Homily for the 31st Sunday in Ordinary Time
The Only Vocation: universal call to love
Dearly Beloved, this weekend begins the National Vocation Awareness Week. We thank God for calling our own children and family members to share in his ministry as priests. It is also an occasion to pray for our priests and religious.
Friends, as a church, we often easily think of vocation in terms of ordained ministers (deacons, priests) or those who enter the religious life as consecrated brothers and sisters. This is a valid, but limited, understanding of the word ‘vocation’. Vocation literally means calling. As a church we use the term to refer to a calling from God. Since we are all unique and God calls us to different ministries in life, we can safely say we all have unique vocations.
St. John Paul II, wrote, to be able to identify your vocation, you should be able to answer sincerely the question “Why am I alive”
At times we are equally tempted to see vocation as what we are called to do instead of what we are called to be. The Second Vatican Council emphasizes our universal calling to be holy and sanctity of life as a universal vocation. In his article,, the “Importance of vocations”, Andreas Widmer lists three levels of vocation.
- The Universal call to Holiness. This references the Baltimore catechism in answering why God created us. Your universal vocation is to know, love and serve God in this life, so that we can love and serve in eternity in the life to come.
- Primary Vocation. Your primary vocation is this way of life you chose to love and serve God and others. There are four (4) primary vocations: single life, married life, priestly life and consecrated life or religious life.
- Secondary Vocation. This third level of vocation is what you do each day with the path of your primary vocation. So as a priest my secondary vocation, is the daily life of prayer, celebration of the sacraments and caring for the souls entrusted to my care. Yours may be your work, profession and providing and caring for your family. The importance is that we see these actions as a God given responsibility by which we will be judged accordingly.
Permit me to use this occasion to single out and elaborate on the vocation to the priesthood and religious life. Families, I urge you to encourage and support their young ones to the priestly or religious life. One way to support a young person in this path is ensuring a very solid and good catholic education for them where possible. Again when families maintain good Catholic homes, they support the formation of young people in these vocations.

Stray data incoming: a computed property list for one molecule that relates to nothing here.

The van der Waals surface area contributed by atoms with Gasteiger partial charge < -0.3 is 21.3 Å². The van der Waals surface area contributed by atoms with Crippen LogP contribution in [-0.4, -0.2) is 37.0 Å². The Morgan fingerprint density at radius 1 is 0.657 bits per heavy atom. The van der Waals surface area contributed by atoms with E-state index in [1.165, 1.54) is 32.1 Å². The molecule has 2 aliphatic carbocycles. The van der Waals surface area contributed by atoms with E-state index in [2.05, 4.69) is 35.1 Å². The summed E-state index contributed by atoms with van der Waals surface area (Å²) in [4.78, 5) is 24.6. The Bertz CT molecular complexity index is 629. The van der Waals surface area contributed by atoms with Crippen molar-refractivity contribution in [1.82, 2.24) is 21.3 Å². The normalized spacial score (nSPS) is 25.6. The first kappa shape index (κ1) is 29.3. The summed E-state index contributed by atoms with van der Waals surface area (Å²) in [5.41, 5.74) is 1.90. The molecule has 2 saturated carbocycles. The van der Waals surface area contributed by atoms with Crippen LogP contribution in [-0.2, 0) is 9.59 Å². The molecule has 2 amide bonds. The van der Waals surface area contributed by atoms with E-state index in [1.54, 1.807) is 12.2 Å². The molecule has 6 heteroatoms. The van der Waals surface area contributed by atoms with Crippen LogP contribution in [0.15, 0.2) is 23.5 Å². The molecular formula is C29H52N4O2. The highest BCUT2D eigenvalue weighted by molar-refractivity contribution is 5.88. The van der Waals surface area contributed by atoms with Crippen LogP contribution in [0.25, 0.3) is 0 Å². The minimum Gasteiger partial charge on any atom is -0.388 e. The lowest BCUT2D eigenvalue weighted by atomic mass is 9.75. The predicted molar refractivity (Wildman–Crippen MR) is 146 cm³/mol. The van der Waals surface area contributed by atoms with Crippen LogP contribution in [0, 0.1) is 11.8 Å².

Dearly beloved, I did not have catholic education until high school. And even my choice of a high school was based on my experience at home. My father of blessed memory, a very pious man would always gather us to pray and perform other devotions. He taught us Catholic prayers, sung traditional catholic hymns in my dialect, read the bible to us and exhorted us. He was not very much at home because of business. But for some reason, all my inspiration toward the priesthood came from him. He served on the altar from the time I knew him till the very time he passed away.
Friends, as I sat in the pews last Friday during the adoration, thoughts of those childhood moments came to me. As an altar server, I walked about 4 miles almost every morning to serve at my local church and walked about 3miles to get to school. On some Sundays, I was assigned to travel with an associate priest to celebrate at mission parishes in some villages. This was so rewarding as we were given various forms of gifts like eggs, chickens, toiletries, farm produce etc. Some of these priests were generous and would share with us. I can go on and on. But from that time, I had no idea of any other thing than becoming a priest. Surprisingly when I grew after high school there was no interest again. However, circumstances (which I will call grace) directed me to the seminary. A long story cut short, here I am.
Dearly Beloved, the readings today remind us of the most important of the law. From the first five books of the bible, one can record about 613 laws. They are not just the 10 commandments that we are familiar. 365 of them are prohibitions, things we should not do (don’t do this or that). The rest, 248 are prescriptive, deals with what we should do. So the question the scribe asked was a very important one. Of all these laws, which is the first. In response, Jesus quotes from our first reading Deuteronomy 6:5. Jesus did not just give him the first but the greatest of them all.
You shall love the Lord your God with all your heart,
with all your soul,
with all your mind,
and with all your strength.
And the second from Leviticus 19:18.
You shall love your neighbor as yourself.
There is no other commandment greater than these."
Dearly Beloved, whatever your vocation is, let the love of God and things that matter to Him be your goal: Church, prayer, bible reading and meditation etc. Again, love and care for people, family, friends, colleagues at work, even those who hate you. These are what you should love above money, riches, position of honor etc. Go and love God and one another.